Coronavirus in India: Convalescent Plasma (CP) Therapy is emerging as the latest and an effective form of treatment that actively cures Covid-19 patients by boosting up the functions of the antibody. Most of the hospitals in the national capital, which is dealing with Covid-19 cases such as Lok Nayak Jai Prakash Narayan (LNJP) Hospital, GB Pant, Rajiv Gandhi Super Speciality Hospital, All India Institute Of Medical Sciences (AIIMS) are conducting rigorous research on the CP Therapy to asses its full effectiveness.
However, most of these hospitals have agreed to have received an encouraging outcome. So far there are two studies with six and ten patients, where the therapy has shown some positive results on coronavirus positive patients.
“I still feel we need to have rigorous research before we are able to say that CP is an effective treatment for corona patients. I think we need to look at it in a more research type of a treatment modality rather than which actually can be done for all patients suffering from COVID-19,” AIIMS Director Randeep Guleria told ANI.
“We will have to select patients properly. Just taking plasma for everyone who has recovered and giving it to sick patients may not be enough. We have to do a detailed antibody titer testing to see what is the degree of antibodies in the plasma,” he said.
The AIIMS is currently working on starting plasma therapy soon as a research tool in patients admitted in an intensive care unit (ICU). Several patients who have recovered from the disease have donated their blood.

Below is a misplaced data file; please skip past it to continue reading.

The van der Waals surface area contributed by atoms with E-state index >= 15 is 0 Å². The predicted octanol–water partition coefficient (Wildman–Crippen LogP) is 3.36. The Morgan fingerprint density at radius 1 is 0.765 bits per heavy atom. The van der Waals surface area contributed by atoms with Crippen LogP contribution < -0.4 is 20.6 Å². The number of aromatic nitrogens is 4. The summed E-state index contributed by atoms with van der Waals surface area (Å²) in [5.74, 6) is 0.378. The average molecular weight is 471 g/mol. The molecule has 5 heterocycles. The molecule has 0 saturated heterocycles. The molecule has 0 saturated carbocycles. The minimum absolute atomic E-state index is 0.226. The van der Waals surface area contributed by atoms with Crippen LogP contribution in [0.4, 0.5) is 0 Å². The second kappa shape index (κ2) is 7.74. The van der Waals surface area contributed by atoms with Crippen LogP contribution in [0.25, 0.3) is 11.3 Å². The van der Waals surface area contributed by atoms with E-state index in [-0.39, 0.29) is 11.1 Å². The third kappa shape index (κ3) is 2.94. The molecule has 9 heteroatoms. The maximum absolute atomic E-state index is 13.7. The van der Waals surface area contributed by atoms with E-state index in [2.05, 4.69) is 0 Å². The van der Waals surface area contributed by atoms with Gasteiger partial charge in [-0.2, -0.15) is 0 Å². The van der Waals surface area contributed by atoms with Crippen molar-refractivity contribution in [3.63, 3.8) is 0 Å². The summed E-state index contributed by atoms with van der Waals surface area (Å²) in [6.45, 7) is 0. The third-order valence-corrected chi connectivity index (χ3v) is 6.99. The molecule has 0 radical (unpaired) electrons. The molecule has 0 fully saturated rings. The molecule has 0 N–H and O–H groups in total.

LNJP and GB Pant hospitals along with plasma therapy also opted for placebo therapy for treating corona positive cases. Dr JC Passi, Medical Director of LNJP said, “We are still short of cases to give any conclusive remark on either plasma or placebo therapy and can only be able to say after we complete 10 to 20 cases but yes recent results are encouraging.”
On being asked if the hospital is experiencing any dearth in plasma collection, Passi said, “It is easy to convince people while they are admitted but once cured patients are going home they are changing their minds. We are trying to contact all those who have recovered and asking them to cooperate in this research.”
BL Sherwal, Medical Director, Rajiv Gandhi Super Speciality Hospital said that plasma therapy is only for patients who are critical. He said most of the patients in their hospital are asymptomatic.
“We would be starting plasma therapy and we are contacting people who have been discharged from our hospital and the majority had come forward too to donate plasma. Now we are working on plasma storage which has a longevity of almost a month,” he said.
Plasma Therapy uses antibodies from the blood of a recovered Covid-19 positive patient and transfuses it into the body of patients critical of the same infection.
Nevertheless, like any other treatment, risk factors such as proper screening of blood and other transfusion-related reactions can never be omitted even in plasma therapy which is the relatively safe form of treatment and is in practice since the 1918 pandemic, the AIIMS Director said.
However, there are certain studies coming from India that suggest the number of people recovering is not having those good antibodies based on the antibody testing kit. At present many hospitals are engaged in continuos study on how to utilise the treatment more efficiently.